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Woodland Hills, Hempfield rifle squads shoot for fundraiser to combat cancer

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By Alex Oltmanns
Wednesday, May 14, 2014, 9:00 p.m.
 

Accounting for the past three WPIAL rifle championships, Hempfield and Woodland Hills are certainly rivals in team competition.

But when it comes to their fundraising efforts in combating cancer, the two teams are more than willing to join forces.

That's exactly what they did this spring. For the second year in a row, the 2014 WPIAL champion Wolverines and runner-up Spartans teamed up in the third annual cancer shootout.

“We try to get our kids to go out into the community and do some good for the community,” Hempfield coach Tom Miller said. “We're not just here to shoot, we're trying to get some recognition for the kids and the schools for their rifle programs and donate to a good cause which is why we do it. Everybody wins in this situation.”

Woodland Hills coach Mike Rodrigues added: “It's terrific. It makes us all feel good; the coaches, the kids, all of us because we are the two most vehement rivals. … The bitter rivals in the range, we come together and it's so much camaraderie.”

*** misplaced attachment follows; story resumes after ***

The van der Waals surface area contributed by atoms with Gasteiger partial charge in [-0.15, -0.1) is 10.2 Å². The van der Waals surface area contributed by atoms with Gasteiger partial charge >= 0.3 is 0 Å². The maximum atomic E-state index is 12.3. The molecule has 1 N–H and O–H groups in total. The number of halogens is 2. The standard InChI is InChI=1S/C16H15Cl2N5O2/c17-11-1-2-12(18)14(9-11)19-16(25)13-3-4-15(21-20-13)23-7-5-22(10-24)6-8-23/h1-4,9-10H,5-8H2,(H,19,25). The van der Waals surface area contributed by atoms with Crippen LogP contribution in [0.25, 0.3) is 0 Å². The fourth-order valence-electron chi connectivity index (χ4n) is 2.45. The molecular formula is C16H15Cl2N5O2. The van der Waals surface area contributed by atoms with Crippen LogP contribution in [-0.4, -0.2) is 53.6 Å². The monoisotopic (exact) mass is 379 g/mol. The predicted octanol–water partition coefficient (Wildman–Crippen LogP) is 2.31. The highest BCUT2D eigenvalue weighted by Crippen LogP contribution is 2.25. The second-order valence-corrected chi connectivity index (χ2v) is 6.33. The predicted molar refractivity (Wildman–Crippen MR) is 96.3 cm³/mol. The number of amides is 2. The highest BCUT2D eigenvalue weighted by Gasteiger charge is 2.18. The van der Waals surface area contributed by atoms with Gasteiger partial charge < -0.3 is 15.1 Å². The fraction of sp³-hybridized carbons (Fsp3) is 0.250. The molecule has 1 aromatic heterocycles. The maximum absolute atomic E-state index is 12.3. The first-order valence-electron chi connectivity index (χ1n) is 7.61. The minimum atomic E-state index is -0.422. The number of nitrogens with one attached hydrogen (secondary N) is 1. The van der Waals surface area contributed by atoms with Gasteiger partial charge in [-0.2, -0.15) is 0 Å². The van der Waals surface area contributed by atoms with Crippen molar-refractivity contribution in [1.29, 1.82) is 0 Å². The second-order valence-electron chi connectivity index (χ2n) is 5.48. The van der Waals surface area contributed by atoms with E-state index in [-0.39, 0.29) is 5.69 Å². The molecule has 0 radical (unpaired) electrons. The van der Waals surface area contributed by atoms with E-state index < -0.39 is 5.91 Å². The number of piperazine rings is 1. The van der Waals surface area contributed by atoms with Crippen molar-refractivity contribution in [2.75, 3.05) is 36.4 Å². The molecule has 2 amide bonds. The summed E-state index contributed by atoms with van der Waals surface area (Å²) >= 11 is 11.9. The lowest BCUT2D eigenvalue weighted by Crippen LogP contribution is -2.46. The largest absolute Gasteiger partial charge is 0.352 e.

Initiated by Mt. Lebanon assistant rifle coach Bryan Pierce to commemorate the loss of his cousin to the disease, the event has raised more than $20,000 across the WPIAL, with Woodland Hills and Hempfield accounting for about $13,000 of that total. Area teams raised $6,395 this year as schools such as Butler and Indiana have joined, while the two rivals contributed more than $5,300.

“My kids love it,” Rodrigues said. “The Hempfield kids love it too. We have a good time with them.”

Before the event, members of the rifle teams set out to raise money in various forms. Some receive a dollar amount for each number of points they earn or for each bulls-eye they shoot, while some are given a flat rate.

The money raised by Woodland Hills and Hempfield went to the Katie Westbrooke Pediatric Cancer Fund at the Children's Hospital of Pittsburgh, a refreshing reminder that sports can be about more than competition when a noteworthy cause is involved.

“We try and just instill in them that it's a team sport, and when we're competing against one another in the regular season, we compete to win but we can also be friends with these guys,” Miller said.

Alex Oltmanns is a freelance writer.

 

 
 


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